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Hi!

My friend and I are both retired and just met a couple of years ago at our retirement jobs. He wears a couple of Rolexes and an Omega which I have admired. But, I'm not a watch fancier which my friend really can't understand. I've never worn a watch. So, he went through his collection and brought in to work for me an Eterna-Matic and said I could have it. Told me he came by it at a church auction, but he never wears it. The original owner's name is engraved on the back. Only other thing I can see is 3582238 stamped on the back. It runs and keeps fairly good time until I take it off and it rests for the night when it seems to then be off by hours when not worn. Can't tell you any more time-keeping details since I've only had it several days.

I'm interesting in knowing info specific to the watch; i.e. is it self-winding, should I wind it, how much of a wind should I give it if it hasn't been worn for days, its value, when was it manufactured?

I've never heard of this company before and think I've learned there are no US dealers.

Can any watch jeweler clean it properly? Is there a recommendation as to where I should send it for cleaning?

Thanks for any & all input from you folks.

Keith
 

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See http://en.wikipedia.org/wiki/Eterna

From the info -

Probably the most famous Eterna watch was their Eterna-matic. This watch was launched in 1948. The design of the automatic winding was one of Eterna’s greatest designs. The weight ran on small ball bearings making it very efficient, hence the trademark of five ball bearings. The Eterna-matic continued in various styles and was still available in 1998, and has indeed been relaunched.
 

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I could not find any info on an Eterna-matic that looks just like yours. I suspect that it's an fairly early model only because of the markers. It's probably worth taking to a jeweler or higher end watch shop to have a look inside.
 

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Discussion Starter #6
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I really do appreciate all the input I've received from all of you. Yes, Bichondaddy, the watch you referred me to seems to be close enough to date my to the late 1950's.

My dilemma now is. . . Since I'm really not a watch fancier and likely wouldn't wear it much, what would be better for the watch -- 1) get it cleaned/serviced and keep it running or 2) merely keep it in my wife's jewelry box?

You're likely to say, "Who doesn't wear a watch?" Well, I'm 63, had a career in buildings/rooms where there always were wall clocks, in a car where there is a clock, in my home where nearly every room has a clock, and if I should be without the time, I can always look at my cell phone face. I've just never worn a watch and never felt like I wanted or needed one.

Thanks folks,

Keith
 

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kegrant wrote:
I really do appreciate all the input I've received from all of you. Yes, Bichondaddy, the watch you referred me to seems to be close enough to date my to the late 1950's.

My dilemma now is. . . Since I'm really not a watch fancier and likely wouldn't wear it much, what would be better for the watch -- 1) get it cleaned/serviced and keep it running or 2) merely keep it in my wife's jewelry box?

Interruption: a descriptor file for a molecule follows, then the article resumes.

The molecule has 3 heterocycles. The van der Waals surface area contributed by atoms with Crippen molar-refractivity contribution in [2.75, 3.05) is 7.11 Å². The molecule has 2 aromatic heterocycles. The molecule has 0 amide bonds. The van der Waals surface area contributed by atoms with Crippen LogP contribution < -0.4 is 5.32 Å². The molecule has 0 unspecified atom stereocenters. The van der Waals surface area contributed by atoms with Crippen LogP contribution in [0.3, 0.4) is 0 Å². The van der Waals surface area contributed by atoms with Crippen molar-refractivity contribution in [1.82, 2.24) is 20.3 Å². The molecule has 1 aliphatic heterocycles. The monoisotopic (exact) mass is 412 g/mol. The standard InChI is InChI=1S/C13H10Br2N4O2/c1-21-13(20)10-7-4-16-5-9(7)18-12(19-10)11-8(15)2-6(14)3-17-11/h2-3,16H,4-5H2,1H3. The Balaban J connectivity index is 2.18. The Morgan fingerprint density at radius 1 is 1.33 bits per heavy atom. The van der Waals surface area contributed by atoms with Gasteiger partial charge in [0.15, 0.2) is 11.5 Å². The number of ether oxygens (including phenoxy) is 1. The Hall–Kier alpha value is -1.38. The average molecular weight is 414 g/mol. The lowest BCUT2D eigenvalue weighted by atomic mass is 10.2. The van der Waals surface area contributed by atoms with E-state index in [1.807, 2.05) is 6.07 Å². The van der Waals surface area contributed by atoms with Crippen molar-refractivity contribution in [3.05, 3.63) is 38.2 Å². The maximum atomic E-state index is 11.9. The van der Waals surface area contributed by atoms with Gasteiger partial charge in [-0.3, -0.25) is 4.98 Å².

You're likely to say, "Who doesn't wear a watch?" Well, I'm 63, had a career in buildings/rooms where there always were wall clocks, in a car where there is a clock, in my home where nearly every room has a clock, and if I should be without the time, I can always look at my cell phone face. I've just never worn a watch and never felt like I wanted or needed one.

Thanks folks,

Keith
It seems to have a value of around $75 - 100. If anything put it in the box and save it.
You could always put it on ebay or sell it, but you might want to just hold on to it.
 

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Well I say get it serviced and sell it for what the servicing cost you or try to make a little on it.

Why let it rot in a jewelry box.

There's a ton of vintage collectors out there.

Someone might like it and get some enjoyment out of it.

Pass it on.

Just my thoughts.
 

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toecutter wrote:
Well I say get it serviced and sell it for what the servicing cost you or try to make a little on it.

Why let it rot in a jewelry box.

There's a ton of vintage collectors out there.

Someone might like it and get some enjoyment out of it.

Pass it on.

Just my thoughts.
+1
 

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I agree with TC pass it on to a collector and let him or her restore it. You may just not be giving it full winds so the power reserve isnt what it should be.Try winding it 40-50 full winds and see if it lasts longer.
 

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I would get it serviced and wear it. You have a fine vintage time piece that is just begging to be worn and enjoyed by someone. Maybe a grandchild, nephew or ME!!!.
Welcome to the forum. These folks are the best and I really mean it.
 

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kevco wrote:
I would get it serviced and wear it. You have a fine vintage time piece that is just begging to be worn and enjoyed by someone. Maybe a grandchild, nephew or ME!!!.
Welcome to the forum. These folks are the best and I really mean it.
Getting it serviced and a nice leather strap on it would make the watch sellable. Heck...we have a place on here you could sell it....and there are plenty of guys on here who collect vintage timepieces.....and you probably would not have any problems selling it. And TVDinner is correct...it worth in the $75 -$100 range.
 
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